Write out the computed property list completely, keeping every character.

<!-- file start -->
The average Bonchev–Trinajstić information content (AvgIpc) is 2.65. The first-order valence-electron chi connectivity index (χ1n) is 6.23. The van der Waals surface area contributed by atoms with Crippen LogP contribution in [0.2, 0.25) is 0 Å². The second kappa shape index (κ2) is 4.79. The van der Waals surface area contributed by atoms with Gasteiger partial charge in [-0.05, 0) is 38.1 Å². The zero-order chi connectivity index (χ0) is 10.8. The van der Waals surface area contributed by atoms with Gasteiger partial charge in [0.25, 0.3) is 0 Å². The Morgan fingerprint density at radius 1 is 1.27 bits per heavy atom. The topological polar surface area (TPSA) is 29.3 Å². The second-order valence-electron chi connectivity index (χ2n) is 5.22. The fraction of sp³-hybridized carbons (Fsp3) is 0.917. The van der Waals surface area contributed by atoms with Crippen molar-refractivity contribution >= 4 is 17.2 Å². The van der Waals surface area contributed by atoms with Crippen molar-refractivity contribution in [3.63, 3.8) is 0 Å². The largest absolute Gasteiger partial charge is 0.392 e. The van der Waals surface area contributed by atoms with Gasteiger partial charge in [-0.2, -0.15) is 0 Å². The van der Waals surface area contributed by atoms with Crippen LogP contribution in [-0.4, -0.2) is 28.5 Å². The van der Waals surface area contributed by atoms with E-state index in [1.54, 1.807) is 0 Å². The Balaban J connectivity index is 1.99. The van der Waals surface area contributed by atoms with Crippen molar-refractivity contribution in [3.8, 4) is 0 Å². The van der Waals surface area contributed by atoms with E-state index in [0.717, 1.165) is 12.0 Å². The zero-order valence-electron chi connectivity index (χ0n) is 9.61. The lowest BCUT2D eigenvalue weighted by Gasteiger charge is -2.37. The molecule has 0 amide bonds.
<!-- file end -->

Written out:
The average Bonchev–Trinajstić information content (AvgIpc) is 2.65. The first-order valence-electron chi connectivity index (χ1n) is 6.23. The van der Waals surface area contributed by atoms with Crippen LogP contribution in [0.2, 0.25) is 0 Å². The second kappa shape index (κ2) is 4.79. The van der Waals surface area contributed by atoms with Gasteiger partial charge in [-0.05, 0) is 38.1 Å². The zero-order chi connectivity index (χ0) is 10.8. The van der Waals surface area contributed by atoms with Gasteiger partial charge in [0.25, 0.3) is 0 Å². The Morgan fingerprint density at radius 1 is 1.27 bits per heavy atom. The topological polar surface area (TPSA) is 29.3 Å². The second-order valence-electron chi connectivity index (χ2n) is 5.22. The fraction of sp³-hybridized carbons (Fsp3) is 0.917. The van der Waals surface area contributed by atoms with Crippen molar-refractivity contribution >= 4 is 17.2 Å². The van der Waals surface area contributed by atoms with Crippen molar-refractivity contribution in [3.63, 3.8) is 0 Å². The largest absolute Gasteiger partial charge is 0.392 e. The van der Waals surface area contributed by atoms with Gasteiger partial charge in [-0.2, -0.15) is 0 Å². The van der Waals surface area contributed by atoms with Crippen LogP contribution in [-0.4, -0.2) is 28.5 Å². The van der Waals surface area contributed by atoms with E-state index in [1.54, 1.807) is 0 Å². The Balaban J connectivity index is 1.99. The van der Waals surface area contributed by atoms with Crippen molar-refractivity contribution in [3.8, 4) is 0 Å². The van der Waals surface area contributed by atoms with E-state index in [0.717, 1.165) is 12.0 Å². The zero-order valence-electron chi connectivity index (χ0n) is 9.61. The lowest BCUT2D eigenvalue weighted by Gasteiger charge is -2.37. The molecule has 0 amide bonds.